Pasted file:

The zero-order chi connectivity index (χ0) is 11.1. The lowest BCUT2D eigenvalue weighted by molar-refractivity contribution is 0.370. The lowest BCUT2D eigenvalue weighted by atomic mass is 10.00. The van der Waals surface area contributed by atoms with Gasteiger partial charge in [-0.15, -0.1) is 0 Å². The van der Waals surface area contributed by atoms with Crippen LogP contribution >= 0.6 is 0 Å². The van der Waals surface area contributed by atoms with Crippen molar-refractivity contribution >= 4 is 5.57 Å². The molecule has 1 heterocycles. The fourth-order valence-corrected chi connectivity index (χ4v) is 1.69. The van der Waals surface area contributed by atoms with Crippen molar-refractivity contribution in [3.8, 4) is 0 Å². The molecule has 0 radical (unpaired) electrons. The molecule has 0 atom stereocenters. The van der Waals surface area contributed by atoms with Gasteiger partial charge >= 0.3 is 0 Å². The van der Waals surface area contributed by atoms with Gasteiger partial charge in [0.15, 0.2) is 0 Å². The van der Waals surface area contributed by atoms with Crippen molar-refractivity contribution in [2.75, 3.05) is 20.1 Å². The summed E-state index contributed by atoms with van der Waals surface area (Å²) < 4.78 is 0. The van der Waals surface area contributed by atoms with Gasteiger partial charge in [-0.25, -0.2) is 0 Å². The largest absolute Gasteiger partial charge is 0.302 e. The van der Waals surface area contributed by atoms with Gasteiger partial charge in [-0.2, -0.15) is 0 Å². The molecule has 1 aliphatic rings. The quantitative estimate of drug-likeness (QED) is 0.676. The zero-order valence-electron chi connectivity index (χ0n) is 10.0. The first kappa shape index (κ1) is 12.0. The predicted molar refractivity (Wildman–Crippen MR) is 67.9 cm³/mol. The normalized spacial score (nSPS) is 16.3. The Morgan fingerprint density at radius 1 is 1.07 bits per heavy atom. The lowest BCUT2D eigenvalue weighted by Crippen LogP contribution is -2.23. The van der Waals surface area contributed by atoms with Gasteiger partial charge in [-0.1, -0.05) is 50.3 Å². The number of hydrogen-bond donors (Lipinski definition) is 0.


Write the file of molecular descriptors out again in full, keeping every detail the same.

The zero-order chi connectivity index (χ0) is 11.1. The lowest BCUT2D eigenvalue weighted by molar-refractivity contribution is 0.370. The lowest BCUT2D eigenvalue weighted by atomic mass is 10.00. The van der Waals surface area contributed by atoms with Gasteiger partial charge in [-0.15, -0.1) is 0 Å². The van der Waals surface area contributed by atoms with Crippen LogP contribution >= 0.6 is 0 Å². The van der Waals surface area contributed by atoms with Crippen molar-refractivity contribution >= 4 is 5.57 Å². The molecule has 1 heterocycles. The fourth-order valence-corrected chi connectivity index (χ4v) is 1.69. The van der Waals surface area contributed by atoms with Crippen molar-refractivity contribution in [3.8, 4) is 0 Å². The molecule has 0 radical (unpaired) electrons. The molecule has 0 atom stereocenters. The van der Waals surface area contributed by atoms with Gasteiger partial charge >= 0.3 is 0 Å². The van der Waals surface area contributed by atoms with Gasteiger partial charge in [0.15, 0.2) is 0 Å². The van der Waals surface area contributed by atoms with Crippen molar-refractivity contribution in [2.75, 3.05) is 20.1 Å². The summed E-state index contributed by atoms with van der Waals surface area (Å²) < 4.78 is 0. The van der Waals surface area contributed by atoms with Gasteiger partial charge in [-0.25, -0.2) is 0 Å². The largest absolute Gasteiger partial charge is 0.302 e. The van der Waals surface area contributed by atoms with Gasteiger partial charge in [-0.2, -0.15) is 0 Å². The molecule has 1 aliphatic rings. The quantitative estimate of drug-likeness (QED) is 0.676. The zero-order valence-electron chi connectivity index (χ0n) is 10.0. The first kappa shape index (κ1) is 12.0. The predicted molar refractivity (Wildman–Crippen MR) is 67.9 cm³/mol. The normalized spacial score (nSPS) is 16.3. The Morgan fingerprint density at radius 1 is 1.07 bits per heavy atom. The lowest BCUT2D eigenvalue weighted by Crippen LogP contribution is -2.23. The van der Waals surface area contributed by atoms with Gasteiger partial charge in [-0.1, -0.05) is 50.3 Å². The number of hydrogen-bond donors (Lipinski definition) is 0.